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Assimilation

Louise Dresser

Louise Dresser was a celebrated singer in vaudeville and musical comedy, as well as a star in early motion pictures. She adopted the stage name of Louise Dresser after the songwriter Paul Dresser, an acquaintance of her father, encouraged her to use his name as a strategy for her to gain greater recognition on stage. This ruse, along with several of Paul Dresser’s famous songs, indeed improved Dresser’s drawing power in vaudeville, and she was often believed to be the sister both of Paul Dresser and novelist Theodore Dreiser (Paul Dresser’s brother). Known largely for her rendition of Paul Dresser’s song “My Gal Sal,” she also sang his “On the Banks of the Wabash.”

Cuba

The history of Jewish women in Colonial Cuba is still wrapped in mystery. According to the Jewish Encyclopedia (1903): “Jewish women, forcibly baptized, and sent to the West Indies by the Spanish authorities, seem to have been among the early settlers [of Cuba].” The term “Jewish women” in this context needs explanation: In 1492, King Ferdinand (1452–1516) and Queen Isabella (1451–1504) of Spain signed the infamous edict that ordered the expulsion of all professed Jews from their kingdoms.

Cookbooks in the United States

When you are searching for instructions on how to prepare the perfect pickled tongue, for hints on setting a festive [jwa_encyclopedia_glossary:395]Shabbat[/jwa_encyclopedia_glossary] table, or a refresher course in the laws and lore of [jwa_encyclopedia_glossary:377]Passover[/jwa_encyclopedia_glossary], American Jewish cookbooks are an invaluable source of information on Jewish life. The first publicly available American Jewish cookbook was published in 1871. Esther Levy’s Jewish Cookery Book on Principles of Economy Adapted for Jewish Housekeepers with Medicinal Recipes and Other Valuable Information Relative to Housekeeping and Domestic Management was an attempt to touch on most aspects of Jewish home life. While few of the hundreds of Jewish cookbooks written since attempt the breadth of this first work, American Jewish cookbooks capture the range of Jewish religious and cultural expression.

Claribel Cone

Immortalized in drawings by French modernists Pablo Picasso and Henri Matisse and in Gertrude Stein’s essay “Two Women,” Dr. Claribel Cone was well known in her day as a charming, dignified, well-informed, self-assured, idiosyncratic, and highly independent woman with two passions, medical research and collecting art and artifacts.

Club Movement in the United States

Jewish clubwomen emerged in America between 1880 and 1920 as part of a comprehensive social transition. Jews—women as well as men—evolved from a series of scattered ethnic enclaves primarily of German origin into a more cohesive and politically active portion of a decidedly American middle class.

Clara De Hirsch Home for Working Girls

Concerned about the welfare of young working girls in New York City at the turn of the twentieth century, a group of Jewish leaders, mostly women, founded the Clara de Hirsch Home for Working Girls in May 1897.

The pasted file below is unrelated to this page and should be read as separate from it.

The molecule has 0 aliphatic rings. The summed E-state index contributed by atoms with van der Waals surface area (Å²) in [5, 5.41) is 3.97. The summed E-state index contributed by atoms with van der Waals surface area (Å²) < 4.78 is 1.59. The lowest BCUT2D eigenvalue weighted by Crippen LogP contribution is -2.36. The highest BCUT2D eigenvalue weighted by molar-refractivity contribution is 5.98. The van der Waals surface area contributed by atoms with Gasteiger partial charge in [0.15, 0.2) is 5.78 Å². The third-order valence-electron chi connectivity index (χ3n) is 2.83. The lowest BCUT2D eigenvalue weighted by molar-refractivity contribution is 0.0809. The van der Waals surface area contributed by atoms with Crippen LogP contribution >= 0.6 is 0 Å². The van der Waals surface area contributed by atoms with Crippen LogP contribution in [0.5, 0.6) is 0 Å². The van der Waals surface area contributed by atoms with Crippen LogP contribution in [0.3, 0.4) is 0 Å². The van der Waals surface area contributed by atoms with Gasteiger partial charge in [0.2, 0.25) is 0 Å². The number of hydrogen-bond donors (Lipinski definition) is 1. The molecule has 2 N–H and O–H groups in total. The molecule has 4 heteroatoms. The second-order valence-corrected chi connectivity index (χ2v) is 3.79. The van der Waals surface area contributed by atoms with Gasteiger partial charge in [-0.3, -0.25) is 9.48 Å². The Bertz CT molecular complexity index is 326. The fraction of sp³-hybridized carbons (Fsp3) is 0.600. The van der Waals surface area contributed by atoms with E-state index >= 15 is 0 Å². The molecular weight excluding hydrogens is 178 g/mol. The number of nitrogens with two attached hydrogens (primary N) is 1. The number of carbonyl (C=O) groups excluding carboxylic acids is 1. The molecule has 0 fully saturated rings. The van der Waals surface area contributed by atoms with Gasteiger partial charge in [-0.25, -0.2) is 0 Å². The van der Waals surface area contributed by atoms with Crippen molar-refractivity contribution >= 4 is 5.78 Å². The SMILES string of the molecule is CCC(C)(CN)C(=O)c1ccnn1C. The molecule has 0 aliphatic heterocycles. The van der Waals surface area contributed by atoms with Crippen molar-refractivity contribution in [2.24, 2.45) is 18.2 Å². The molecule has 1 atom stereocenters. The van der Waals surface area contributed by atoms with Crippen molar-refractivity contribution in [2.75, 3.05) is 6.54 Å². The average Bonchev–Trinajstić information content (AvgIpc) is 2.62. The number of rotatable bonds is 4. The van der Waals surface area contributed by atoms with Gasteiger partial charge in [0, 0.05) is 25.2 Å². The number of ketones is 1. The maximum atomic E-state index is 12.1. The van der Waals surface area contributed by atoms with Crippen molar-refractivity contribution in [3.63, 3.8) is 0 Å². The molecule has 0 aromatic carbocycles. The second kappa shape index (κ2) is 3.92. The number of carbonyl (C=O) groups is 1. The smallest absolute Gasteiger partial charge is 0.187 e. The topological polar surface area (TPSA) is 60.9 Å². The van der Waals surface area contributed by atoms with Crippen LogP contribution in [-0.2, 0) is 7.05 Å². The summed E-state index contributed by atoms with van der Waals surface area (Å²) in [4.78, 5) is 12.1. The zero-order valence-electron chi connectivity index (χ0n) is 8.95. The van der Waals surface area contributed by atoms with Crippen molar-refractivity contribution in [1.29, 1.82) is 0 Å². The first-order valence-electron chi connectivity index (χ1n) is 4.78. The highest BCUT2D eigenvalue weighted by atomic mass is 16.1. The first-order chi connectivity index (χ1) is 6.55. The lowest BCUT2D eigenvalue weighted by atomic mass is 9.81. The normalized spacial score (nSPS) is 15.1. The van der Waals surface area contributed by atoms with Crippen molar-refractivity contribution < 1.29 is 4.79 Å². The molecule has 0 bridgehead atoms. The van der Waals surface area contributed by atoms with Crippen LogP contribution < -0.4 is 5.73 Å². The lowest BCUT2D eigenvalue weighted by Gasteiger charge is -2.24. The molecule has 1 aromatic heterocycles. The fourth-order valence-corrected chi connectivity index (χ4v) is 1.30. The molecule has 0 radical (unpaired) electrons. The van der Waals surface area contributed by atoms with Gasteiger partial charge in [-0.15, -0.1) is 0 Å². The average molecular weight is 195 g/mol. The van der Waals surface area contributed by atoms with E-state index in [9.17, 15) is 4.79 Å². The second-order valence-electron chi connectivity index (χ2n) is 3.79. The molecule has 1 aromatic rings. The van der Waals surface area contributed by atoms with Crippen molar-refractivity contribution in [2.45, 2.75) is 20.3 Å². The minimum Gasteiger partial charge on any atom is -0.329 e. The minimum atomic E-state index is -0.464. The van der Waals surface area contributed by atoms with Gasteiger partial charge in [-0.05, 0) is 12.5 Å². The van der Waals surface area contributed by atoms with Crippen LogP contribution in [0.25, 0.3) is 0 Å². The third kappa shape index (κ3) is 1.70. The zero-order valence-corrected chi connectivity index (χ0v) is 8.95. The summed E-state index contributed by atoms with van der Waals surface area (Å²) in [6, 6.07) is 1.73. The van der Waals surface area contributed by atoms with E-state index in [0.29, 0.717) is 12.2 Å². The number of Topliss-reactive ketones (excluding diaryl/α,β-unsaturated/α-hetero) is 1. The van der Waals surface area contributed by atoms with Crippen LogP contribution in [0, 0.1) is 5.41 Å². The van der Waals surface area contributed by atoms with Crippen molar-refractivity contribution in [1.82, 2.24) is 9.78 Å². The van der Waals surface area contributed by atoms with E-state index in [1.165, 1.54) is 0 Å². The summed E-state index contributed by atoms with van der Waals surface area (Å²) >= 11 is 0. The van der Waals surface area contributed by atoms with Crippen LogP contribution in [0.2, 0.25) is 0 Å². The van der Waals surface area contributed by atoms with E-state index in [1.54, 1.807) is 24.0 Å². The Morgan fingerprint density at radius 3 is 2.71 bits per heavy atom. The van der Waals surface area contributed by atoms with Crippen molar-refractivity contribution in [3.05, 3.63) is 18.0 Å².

Anita Brookner

Anita Brookner achieved fame and recognition as one of the most accomplished writers of English fiction.

Julienne Bloch

Julienne Bloch devoted her life to strengthening the commitment of French Jews both to Judaism as a religion and to their fellow Jews at home and abroad. As a journalist and an educator, she fought against the increasingly widespread assimilation, acculturation and secularization of the period following the emancipation of French Jews, and her writings paint a vivid picture of the tensions within the mid-nineteenth-century Franco-Jewish community. As one of the earliest published Jewish women writers in France she also contributed significantly to the creation of a public sphere for French Jewish women.

Berlin Salons: Late Eighteenth to Early Twentieth Century

The Berlin salons which developed in the late eighteenth century owed both their existence and the form of their development to Jewish women. These early salons were the result of a unique interrelation between the German enlightenment and [jwa_encyclopedia_glossary:325]Haskalah[/jwa_encyclopedia_glossary] on the one hand and, on the other, young, educated Jewish women from well-to-do families, who were searching for a new role in life outside the patriarchal structures of their families. These salons have variously been criticized as a symptom of failing Jewish tradition or welcomed as a phenomenon of emancipation and acculturation.

Hinde Bergner

Though not a published writer in her time, Hinde Bergner holds a special place in Yiddish literature by virtue of the fact that her memoir of family life in a late nineteenth century Galician [jwa_encyclopedia_glossary:404]shtetl[/jwa_encyclopedia_glossary] is one of few extant Yiddish memoirs to describe the traditional Jewish family on the edge of modernity told from the perspective of a woman. Her intimate portrayal of matchmaking and marriage customs, the education of girls, Jewish occupations, information about period clothing and home furnishing, the spiritual life of Jewish women, generational tensions, and cross-cultural contacts results in a valuable document of Jewish social, family, and women’s history.

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Jewish Women's Archive. "Assimilation." (Viewed on December 12, 2017) <https://jwa.org/topics/assimilation>.

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